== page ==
While the style may be hard to find in Austria today, it did spawn a derivative in the neighboring Czech Republic – Czech amber lager. This version shows the Czech national character of brewing and is thus hoppier and often maltier. It has changed enough that it is a separate style, but it is a continental version that does show its roots.

The decline of the Austrian Empire caused some Viennese brewers to immigrate to the Americas in the late 19th and early 20th centuries. Santiago Graf was one of the first to arrive in Mexico, and began lager brewing in 1882 under the name Toluca y Mexico. Some brewers also settled in the U.S. Southwest. These brewers adapted their classic style to indigenous ingredients and helped introduce amber lagers to North America. Brewing was impacted by Prohibition in the U.S. and the Revolution in Mexico, which led to the rise of a pale, less flavorful style as the dominant lager.

The craft beer era helped reintroduce the style to American brewers and in other countries today inspired by craft. Michael Jackson’s World Guide to Beer mentioned it in 1977 and sparked interest in the style in the 1980s. It fell somewhat out of favor in the 2000s as hoppy beers exploded, but saw an upswing in the late 2010s as specialty lager breweries became more popular.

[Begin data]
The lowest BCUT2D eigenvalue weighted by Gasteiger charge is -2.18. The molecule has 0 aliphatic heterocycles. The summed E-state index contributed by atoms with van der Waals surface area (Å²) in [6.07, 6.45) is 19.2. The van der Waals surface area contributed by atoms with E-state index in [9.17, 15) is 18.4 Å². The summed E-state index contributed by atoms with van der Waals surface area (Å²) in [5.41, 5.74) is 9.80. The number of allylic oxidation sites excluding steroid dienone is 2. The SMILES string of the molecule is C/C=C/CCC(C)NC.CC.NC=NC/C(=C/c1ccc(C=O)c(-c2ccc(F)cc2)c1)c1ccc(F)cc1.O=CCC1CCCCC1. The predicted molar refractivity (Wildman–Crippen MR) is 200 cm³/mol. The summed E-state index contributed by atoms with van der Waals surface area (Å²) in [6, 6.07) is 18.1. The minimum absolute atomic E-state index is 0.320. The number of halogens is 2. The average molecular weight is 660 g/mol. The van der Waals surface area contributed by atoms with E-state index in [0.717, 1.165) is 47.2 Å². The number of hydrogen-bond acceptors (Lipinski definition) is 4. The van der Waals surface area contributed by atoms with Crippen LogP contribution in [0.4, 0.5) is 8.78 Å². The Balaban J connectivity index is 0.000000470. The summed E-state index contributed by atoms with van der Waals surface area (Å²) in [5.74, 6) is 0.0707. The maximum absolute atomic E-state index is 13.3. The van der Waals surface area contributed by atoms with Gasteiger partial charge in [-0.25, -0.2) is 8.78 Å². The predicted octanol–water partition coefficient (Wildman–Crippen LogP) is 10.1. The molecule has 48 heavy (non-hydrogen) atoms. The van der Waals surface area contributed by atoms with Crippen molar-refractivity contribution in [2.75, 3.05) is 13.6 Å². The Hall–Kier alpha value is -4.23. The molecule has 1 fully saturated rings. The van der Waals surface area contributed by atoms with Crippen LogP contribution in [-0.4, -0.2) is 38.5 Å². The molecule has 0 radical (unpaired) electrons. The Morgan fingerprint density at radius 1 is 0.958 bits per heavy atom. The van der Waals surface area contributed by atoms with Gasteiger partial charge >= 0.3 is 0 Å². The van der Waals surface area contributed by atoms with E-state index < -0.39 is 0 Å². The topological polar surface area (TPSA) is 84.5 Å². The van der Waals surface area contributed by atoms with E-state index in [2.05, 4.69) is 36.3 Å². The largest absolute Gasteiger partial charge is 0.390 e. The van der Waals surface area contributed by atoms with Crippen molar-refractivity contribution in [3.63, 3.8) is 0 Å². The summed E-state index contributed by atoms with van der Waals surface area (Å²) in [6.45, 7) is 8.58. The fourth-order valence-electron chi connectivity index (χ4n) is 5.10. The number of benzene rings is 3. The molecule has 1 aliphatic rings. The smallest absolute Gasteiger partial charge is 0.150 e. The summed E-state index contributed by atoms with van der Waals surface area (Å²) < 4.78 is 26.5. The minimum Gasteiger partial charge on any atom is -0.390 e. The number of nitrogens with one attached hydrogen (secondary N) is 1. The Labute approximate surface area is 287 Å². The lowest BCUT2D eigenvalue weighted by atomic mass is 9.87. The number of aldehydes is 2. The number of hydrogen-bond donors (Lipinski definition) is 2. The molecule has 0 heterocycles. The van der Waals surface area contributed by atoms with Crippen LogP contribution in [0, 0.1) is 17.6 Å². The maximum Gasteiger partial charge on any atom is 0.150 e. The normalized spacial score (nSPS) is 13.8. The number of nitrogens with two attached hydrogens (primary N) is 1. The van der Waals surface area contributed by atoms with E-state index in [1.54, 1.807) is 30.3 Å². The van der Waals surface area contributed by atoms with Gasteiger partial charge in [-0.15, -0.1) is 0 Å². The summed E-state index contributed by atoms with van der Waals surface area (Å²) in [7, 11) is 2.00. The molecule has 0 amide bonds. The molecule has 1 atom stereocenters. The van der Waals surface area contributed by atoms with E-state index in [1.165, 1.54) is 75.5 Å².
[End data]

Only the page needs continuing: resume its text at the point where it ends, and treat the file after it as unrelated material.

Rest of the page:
Modern Mexican versions are likely somewhat lighter in body and palate than the originals, and many modern American amber lagers are surely inspired by these adaptations. Early attempts to categorize amber lagers often were hampered by trying to collect them all into one common style. Today, international amber lager better describes the lighter, less flavorful, or less bitter modern examples, while Vienna lager is reserved for the pre-World Wars style as rediscovered in the craft era.

Sensory Profile

Vienna lager is a standard-strength, amber-colored, continental lager beer of around 5% ABV. It should not have an alcohol edge, or be as strong as a festbier or bockbier. The color can range from a light reddish-amber to a pale copper — basically, darker than gold and lighter than brown. Like most lagers, it should be bright and clear and have a large, persistent head — in this case, off-white in color. As an everyday beer, it should not be too heavy. A medium-light to medium body is appropriate, with moderate carbonation. As a lager, it should have a smooth mouthfeel.

The beer should have a nearly even balance between malt flavor and hop bitterness — neither should dominate. The malt is usually bready and toasty, but without sharp biscuity or heavily toasted flavors. It likewise should not display any roasted or burnt notes. Any caramel flavors are usually toffee-
like and restrained. The beer should be malty but not sweet, and have a dry, well-attenuated finish. I think the best examples have a soft finish without any harsh or sharp bite. Bitterness levels are moderate, enough so that the finish does not seem sweet, but not enough that you think the aftertaste is hoppy.